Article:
EOC’s personnel, equipment invaluable to emergency responses

Published 8:52 pm Friday, October 7, 2016

It’s a facility Beaufort County officials would rather not use, but when it’s used, it can help save lives and property.

That’s the purpose of the county’s Emergency Operations Center at the Emergency Management Department off Highland Drive and next to the Beaufort County Health Department. Inside the somewhat non-descript building — except, possibly, for the array of antennae outside — there’s a room filled with equipment used to track hurricanes, monitor other emergencies and deal with other hazardous and deadly situations and events.

Within the past several days, the county’s EOC support team — about 25 people from various county agencies, state agencies and municipalities — met several times in the room to develop plans to deal with Hurricane Matthew. Leading that planning and overseeing EOC operations when the ECO is activated is John Pack, the county’s emergency-management director.

Not all of the EOC support team would work out of the EOC when it’s activated, but some of them do. They tend to be the law enforcement, fire department, emergency medical services, public works and other immediate-response personnel. It’s Pack’s task to make sure those people at the EOC know what to do, what equipment to use and when to act to keep adverse effects of emergency situations to a minimum.

“I work off a checklist so I don’t forget something,” Pack said. That checklist is at list two pages long. Sometimes that checklist is project on a wall inside the EOC so it’s visible to all in the room.

In a natural disaster such as a hurricane, the EOC serves as the nerve center for responses to that disaster. EOC personnel make decisions before a hurricane reaches the area — evacuations, opening shelters or requesting resources to use before, during and after a storm affects the area. During a hurricane, they monitor how the storm impacts the county and what resources might be deployed to save lives and property. After a hurricane, assessments regarding damaged infrastructure (power, water, sewer), storm-debris removal and recovery efforts must be made.

Those decisions must be informed decisions and made swiftly to ensure the county is in the best possible position to respond to and recover from emergencies, whether a natural disaster, terrorist attack or something else.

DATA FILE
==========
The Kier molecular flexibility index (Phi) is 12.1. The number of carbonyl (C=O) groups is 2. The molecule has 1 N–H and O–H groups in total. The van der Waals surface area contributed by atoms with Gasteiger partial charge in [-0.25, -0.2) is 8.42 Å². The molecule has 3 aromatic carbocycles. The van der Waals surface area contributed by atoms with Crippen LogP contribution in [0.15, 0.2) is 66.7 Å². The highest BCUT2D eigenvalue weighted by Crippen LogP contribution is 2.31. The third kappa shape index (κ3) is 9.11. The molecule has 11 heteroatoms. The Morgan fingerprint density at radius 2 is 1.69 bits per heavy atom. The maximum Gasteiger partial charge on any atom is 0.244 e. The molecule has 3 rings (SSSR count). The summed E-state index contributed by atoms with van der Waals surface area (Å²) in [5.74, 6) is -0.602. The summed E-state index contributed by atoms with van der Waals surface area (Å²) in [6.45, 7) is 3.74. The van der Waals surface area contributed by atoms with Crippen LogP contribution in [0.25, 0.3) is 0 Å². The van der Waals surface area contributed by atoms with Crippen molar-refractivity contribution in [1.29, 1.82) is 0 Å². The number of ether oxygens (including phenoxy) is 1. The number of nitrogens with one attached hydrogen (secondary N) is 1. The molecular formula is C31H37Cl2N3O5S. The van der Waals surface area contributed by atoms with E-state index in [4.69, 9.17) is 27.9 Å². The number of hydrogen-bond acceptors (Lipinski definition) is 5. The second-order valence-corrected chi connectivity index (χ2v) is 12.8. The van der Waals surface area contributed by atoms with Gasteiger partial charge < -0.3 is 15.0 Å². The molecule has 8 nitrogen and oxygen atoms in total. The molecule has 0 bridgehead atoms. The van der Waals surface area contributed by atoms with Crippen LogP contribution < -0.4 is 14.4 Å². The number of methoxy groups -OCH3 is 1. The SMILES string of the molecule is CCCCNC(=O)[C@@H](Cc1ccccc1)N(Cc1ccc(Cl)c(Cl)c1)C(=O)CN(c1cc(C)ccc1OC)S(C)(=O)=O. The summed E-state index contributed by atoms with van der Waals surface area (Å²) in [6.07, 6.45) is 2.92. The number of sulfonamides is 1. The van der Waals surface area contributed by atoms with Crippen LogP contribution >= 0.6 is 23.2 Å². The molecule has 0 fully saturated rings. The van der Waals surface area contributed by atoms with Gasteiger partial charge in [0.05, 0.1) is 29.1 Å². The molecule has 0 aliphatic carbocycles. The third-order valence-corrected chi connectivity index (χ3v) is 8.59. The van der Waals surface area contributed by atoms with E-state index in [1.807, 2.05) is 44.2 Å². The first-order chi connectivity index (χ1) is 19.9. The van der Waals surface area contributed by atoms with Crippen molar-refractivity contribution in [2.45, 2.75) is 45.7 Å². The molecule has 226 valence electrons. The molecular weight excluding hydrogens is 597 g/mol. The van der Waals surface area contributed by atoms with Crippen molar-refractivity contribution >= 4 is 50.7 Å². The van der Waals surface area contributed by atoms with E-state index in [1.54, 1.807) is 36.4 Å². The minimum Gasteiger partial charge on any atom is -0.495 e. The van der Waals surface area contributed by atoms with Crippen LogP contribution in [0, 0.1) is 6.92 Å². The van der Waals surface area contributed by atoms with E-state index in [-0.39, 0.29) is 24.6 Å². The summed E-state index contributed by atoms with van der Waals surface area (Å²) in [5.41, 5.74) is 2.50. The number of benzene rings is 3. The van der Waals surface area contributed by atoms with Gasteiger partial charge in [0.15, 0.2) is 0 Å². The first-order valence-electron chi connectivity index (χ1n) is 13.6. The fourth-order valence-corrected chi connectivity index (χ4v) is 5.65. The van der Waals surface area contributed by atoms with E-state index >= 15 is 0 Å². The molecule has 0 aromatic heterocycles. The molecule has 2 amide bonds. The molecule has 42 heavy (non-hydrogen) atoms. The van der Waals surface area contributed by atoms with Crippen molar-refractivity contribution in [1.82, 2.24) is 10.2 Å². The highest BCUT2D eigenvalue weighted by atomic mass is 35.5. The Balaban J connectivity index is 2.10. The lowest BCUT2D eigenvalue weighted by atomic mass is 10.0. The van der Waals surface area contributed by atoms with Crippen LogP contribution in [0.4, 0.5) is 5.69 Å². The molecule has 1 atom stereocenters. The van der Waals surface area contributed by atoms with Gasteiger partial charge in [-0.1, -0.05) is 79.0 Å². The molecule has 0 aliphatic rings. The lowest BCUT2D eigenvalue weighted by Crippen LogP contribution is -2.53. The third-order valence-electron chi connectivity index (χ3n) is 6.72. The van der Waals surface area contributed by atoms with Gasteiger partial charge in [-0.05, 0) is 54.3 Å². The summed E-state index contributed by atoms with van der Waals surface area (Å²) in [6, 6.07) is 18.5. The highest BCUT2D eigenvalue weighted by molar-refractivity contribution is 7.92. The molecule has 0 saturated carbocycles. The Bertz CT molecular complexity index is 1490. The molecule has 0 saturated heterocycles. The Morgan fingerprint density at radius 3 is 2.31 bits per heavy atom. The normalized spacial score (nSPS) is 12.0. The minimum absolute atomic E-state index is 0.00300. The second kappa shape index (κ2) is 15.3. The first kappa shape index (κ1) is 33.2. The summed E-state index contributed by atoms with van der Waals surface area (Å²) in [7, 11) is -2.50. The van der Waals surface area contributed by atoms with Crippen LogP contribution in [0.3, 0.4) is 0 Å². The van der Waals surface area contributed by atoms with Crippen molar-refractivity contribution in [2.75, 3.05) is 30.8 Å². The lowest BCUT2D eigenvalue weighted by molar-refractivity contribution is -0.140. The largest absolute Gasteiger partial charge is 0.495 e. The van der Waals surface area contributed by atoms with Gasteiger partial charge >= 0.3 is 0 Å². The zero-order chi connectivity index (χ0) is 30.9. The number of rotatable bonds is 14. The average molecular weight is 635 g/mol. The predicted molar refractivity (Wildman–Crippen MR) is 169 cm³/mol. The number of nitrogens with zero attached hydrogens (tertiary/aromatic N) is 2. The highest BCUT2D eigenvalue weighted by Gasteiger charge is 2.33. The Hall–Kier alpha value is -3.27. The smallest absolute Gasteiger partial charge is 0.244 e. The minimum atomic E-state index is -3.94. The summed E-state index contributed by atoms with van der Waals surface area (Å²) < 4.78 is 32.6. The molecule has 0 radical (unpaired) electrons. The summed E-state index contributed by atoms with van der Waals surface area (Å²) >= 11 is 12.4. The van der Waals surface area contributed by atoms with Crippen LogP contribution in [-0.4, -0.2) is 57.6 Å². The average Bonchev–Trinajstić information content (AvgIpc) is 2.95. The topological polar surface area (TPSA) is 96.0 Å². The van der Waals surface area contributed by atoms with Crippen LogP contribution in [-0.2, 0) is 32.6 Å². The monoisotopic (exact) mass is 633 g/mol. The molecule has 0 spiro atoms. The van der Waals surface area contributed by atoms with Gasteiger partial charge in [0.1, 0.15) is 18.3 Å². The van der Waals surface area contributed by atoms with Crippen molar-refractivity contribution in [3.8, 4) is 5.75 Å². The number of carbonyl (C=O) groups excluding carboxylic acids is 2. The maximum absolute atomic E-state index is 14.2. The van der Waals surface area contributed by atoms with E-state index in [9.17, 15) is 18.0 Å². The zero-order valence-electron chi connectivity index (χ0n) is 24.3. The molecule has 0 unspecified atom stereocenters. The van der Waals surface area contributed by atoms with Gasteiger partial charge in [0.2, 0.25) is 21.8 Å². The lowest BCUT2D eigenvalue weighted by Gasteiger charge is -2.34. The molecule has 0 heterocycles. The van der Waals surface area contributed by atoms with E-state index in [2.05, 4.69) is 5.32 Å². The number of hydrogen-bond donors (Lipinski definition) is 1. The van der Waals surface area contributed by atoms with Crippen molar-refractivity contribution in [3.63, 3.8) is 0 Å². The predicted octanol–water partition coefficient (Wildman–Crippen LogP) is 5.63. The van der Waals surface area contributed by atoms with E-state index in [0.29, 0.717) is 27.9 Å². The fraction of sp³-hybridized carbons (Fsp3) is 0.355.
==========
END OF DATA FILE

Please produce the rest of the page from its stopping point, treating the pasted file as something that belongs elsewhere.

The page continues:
Pack said the three most critical items at the EOC are its communications equipment, its personnel and its ability to communicate with state officials regarding access to resources the county might need. Among its communications capabilities, is the ability to use ham (amateur) radio operators when other communication systems fail, as they did during Hurricane Irene in 2011 when telephone landlines failed.

“They have the capability to send email over radio frequencies. So, that can send a message in writing … to Raleigh of our needs if the internet is down and we can’t get on WebEOC,” Pack said. WebEOC is a data based used by North Carolina emergency managers at the state and county level to, in part, facilitate requests for personnel, equipment and other resources before, during and after an emergency event such as a hurricane.

EOC staff sometimes have to make quick decisions when conditions change abruptly.

When opening a shelter, sometimes on just four hours’ notice, EOC personnel must consider several things, including how and what to feed shelter residents and how to meet their other needs. To that end, a paramedic at each shelter to handle medical emergencies is desired. The shelters must be secured; that’s where law enforcement plays a role.

During the worst of a hurricane, EMS efforts in the field can be disrupted or suspended to protect the lives of EMS personnel. There’s good news for Belhaven-area residents: the new clinic will remain open during Hurricane Matthew, according to a Vidant Health spokesperson.


About Mike Voss

Mike Voss is the contributing editor at the Washington Daily News. He has a daughter and four grandchildren. Except for nearly six years he worked at the Free Lance-Star in Fredericksburg, Va., in the early to mid-1990s, he has been at the Daily News since April 1986.
Journalism awards:
• Pulitzer Prize for Meritorious Public Service, 1990.
• Society of Professional Journalists: Sigma Delta Chi Award, Bronze Medallion.
• Associated Press Managing Editors’ Public Service Award.
• Investigative Reporters & Editors’ Award.
• North Carolina Press Association, First Place, Public Service Award, 1989.
• North Carolina Press Association, Second Place, Investigative Reporting, 1990.
All those were for the articles he and Betty Gray wrote about the city’s contaminated water system in 1989-1990.
• North Carolina Press Association, First Place, Investigative Reporting, 1991.
• North Carolina Press Association, Third Place, General News Reporting, 2005.
• North Carolina Press Association, Second Place, Lighter Columns, 2006.
Recently learned he will receive another award.
• North Carolina Press Association, First Place, Lighter Columns, 2010.
4. Lectured at or served on seminar panels at journalism schools at UNC-Chapel Hill, University of Maryland, Columbia University, Mary Washington University and Francis Marion University.

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